Choosing environmental groups to support

As my editor is fond of saying, there’s a lot of disillusionment at a national level right now, which is why we should all get involved locally — because the average citizen can have a big impact on policy that way.

He generally says that when he’s talking politics, but I think this applies to other areas as well. Case in point: It’s a tough time to be an environmentalist in the United States these days, but there are a variety of environmental causes that could really use help, and I’m not just talking financially — I think that having bodies on the ground, doing the work, is just as important.

I don’t really have art for this post, so here’s a photo of the pear orchard near our house that I took two autumns ago and of which I am terribly proud.

And that’s a hard one for me, to be honest. It’s easier to give money and let someone else worry about the doing.

But I’ve decided a way to combat said disillusionment is to get involved in causes that are close to my heart — to do rather than … well, just be depressed, I guess. My environmental leanings are all over the board — clean air, clean water, climate change, wildlife, you name it — and while I can’t join everything, having such a broad scope does mean I’m more likely to find something that I can get excited about. (Logic!)

I started my search at the local level, all inspired and whatnot by that editor of mine. Working for the newspaper, I was aware of a climate change group and a couple others dedicated to the health of the Columbia River. But as I dug deeper (thanks, Internet!), I realized that there are many more — the ecology group that brings environmental education to schools, a wildlife clinic, a local food network that does a lot of outreach between farmers and the community, and a soil and water conservation district (where I learned last summer that it’s not that the days are getting hotter that is the problem, although they are, but that the nights aren’t getting cool enough). We’ve even got a couple different organizations that concentrate on wetlands or wildlife habitat preservation and restoration, and a school group that’s working to bring free reusable grocery bags to stores.

Awesome. That’s a lot of choices!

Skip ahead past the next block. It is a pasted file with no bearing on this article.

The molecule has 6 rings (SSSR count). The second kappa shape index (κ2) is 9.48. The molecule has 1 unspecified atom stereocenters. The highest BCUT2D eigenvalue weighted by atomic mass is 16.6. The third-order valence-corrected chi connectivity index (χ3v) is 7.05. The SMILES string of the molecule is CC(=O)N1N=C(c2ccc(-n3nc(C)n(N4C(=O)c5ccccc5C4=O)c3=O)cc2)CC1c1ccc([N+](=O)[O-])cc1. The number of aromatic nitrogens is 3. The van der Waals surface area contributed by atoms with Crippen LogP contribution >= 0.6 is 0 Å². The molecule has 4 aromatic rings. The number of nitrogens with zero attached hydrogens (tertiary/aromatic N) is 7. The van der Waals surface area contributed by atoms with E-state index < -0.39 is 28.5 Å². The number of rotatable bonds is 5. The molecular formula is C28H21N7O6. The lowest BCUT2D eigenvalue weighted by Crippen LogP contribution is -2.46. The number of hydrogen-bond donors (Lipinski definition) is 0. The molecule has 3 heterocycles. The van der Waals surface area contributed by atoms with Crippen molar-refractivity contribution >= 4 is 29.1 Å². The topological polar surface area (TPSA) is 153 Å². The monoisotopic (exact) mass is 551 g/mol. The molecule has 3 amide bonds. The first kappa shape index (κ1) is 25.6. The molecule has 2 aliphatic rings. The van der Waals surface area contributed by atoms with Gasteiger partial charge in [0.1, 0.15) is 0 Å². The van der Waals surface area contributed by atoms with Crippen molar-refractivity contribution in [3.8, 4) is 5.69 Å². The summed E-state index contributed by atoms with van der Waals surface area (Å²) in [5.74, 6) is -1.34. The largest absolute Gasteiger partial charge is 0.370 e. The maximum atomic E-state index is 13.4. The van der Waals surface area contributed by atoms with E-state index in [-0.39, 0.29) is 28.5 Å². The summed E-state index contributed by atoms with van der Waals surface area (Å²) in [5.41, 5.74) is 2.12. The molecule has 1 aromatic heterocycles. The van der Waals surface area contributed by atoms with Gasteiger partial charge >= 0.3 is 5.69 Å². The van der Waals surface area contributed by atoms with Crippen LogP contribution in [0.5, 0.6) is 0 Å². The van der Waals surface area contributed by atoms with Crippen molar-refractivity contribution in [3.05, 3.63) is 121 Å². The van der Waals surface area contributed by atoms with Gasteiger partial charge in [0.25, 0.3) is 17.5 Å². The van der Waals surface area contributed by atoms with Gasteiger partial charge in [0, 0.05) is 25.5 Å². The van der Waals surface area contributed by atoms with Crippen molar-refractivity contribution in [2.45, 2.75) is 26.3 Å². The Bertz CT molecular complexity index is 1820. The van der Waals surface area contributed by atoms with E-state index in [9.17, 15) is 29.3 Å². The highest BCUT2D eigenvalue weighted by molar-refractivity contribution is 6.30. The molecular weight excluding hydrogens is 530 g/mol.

I couldn’t find quite as many Oregon state environmental groups (that’s pretty local, right?), and what I did find was more geared towards protecting wildlife than anything else. Which is cool, who doesn’t love wildlife? Nationally, of course, there are all sorts of groups. Sorting through those is a little harder, just because you have to make sure they’re legit and using donations to actually work towards the cause they’re claiming to champion. But there are plenty of websites that lay out who does what, where they get their money from and what percentage is spent on programs, like so:

Top 12 Environmental Organizations Who Use Their Donations Well

Charity Navigator: Environment 

A Guide to Environmental Non-Profits

It turns out I’m not really comfortable telling you exactly which organizations are “the best” and deserving of your support. I thought I would compile a list and then share, but, I mean, what do I know? And what’s most important to me might not be a priority for you. I hope the links above prove helpful as you do your own research … and that you don’t curse my name too much for being unwilling to take a definite stand for any certain cause.

However, I will share that I’m leaning towards our climate change group, the local food network, and the ecology institute. I also really like the reusable bag project by the elementary kids — simple, but effective. All of these are important to me — and they’re pretty diverse causes. Again, I can’t join everything, so my plan is to float around until I find one or two that really stick.

I feel energized by the prospect. This is going to be a big boost for my general sense of well-being (i.e., it’s hard just being depressed all the time).

One more thing …

It’s time to apply for The Simple Year 6! Click HERE for details, or check out “The Handoff” link above.

Next up: I made a reusable bag just to see if I could. It’s got a drawstring and everything! It’s super ugly, but I don’t even care.

2 Responses to Choosing environmental groups to support

  1. Thanks for the post. I’d rather do something than just give money (although at this point in my life, it’s money because I have no time!). I like your picture of the orchard! Very pretty!

    • We’ve used that photo a few times in the paper — the benefit of living by an orchard is that when you’re tasked with getting fruit (or blossom) shots, it’s just a matter of walking out the door. 😉

      I just proofed a meeting notice yesterday from one of the Gorge-area environmental groups … and I’ve got it on my calendar. This wasn’t one on my original list, but the meeting is only an hour, and it will be interesting to see what’s happening on that front. I’m not a big meeting person (Gen X issue, just tell me what you want me to do and I’ll do it, let’s never speak of it again, plus I”m really people-d out by the time my work day is over), but someone’s gotta do it, right?

Tell me, tell me...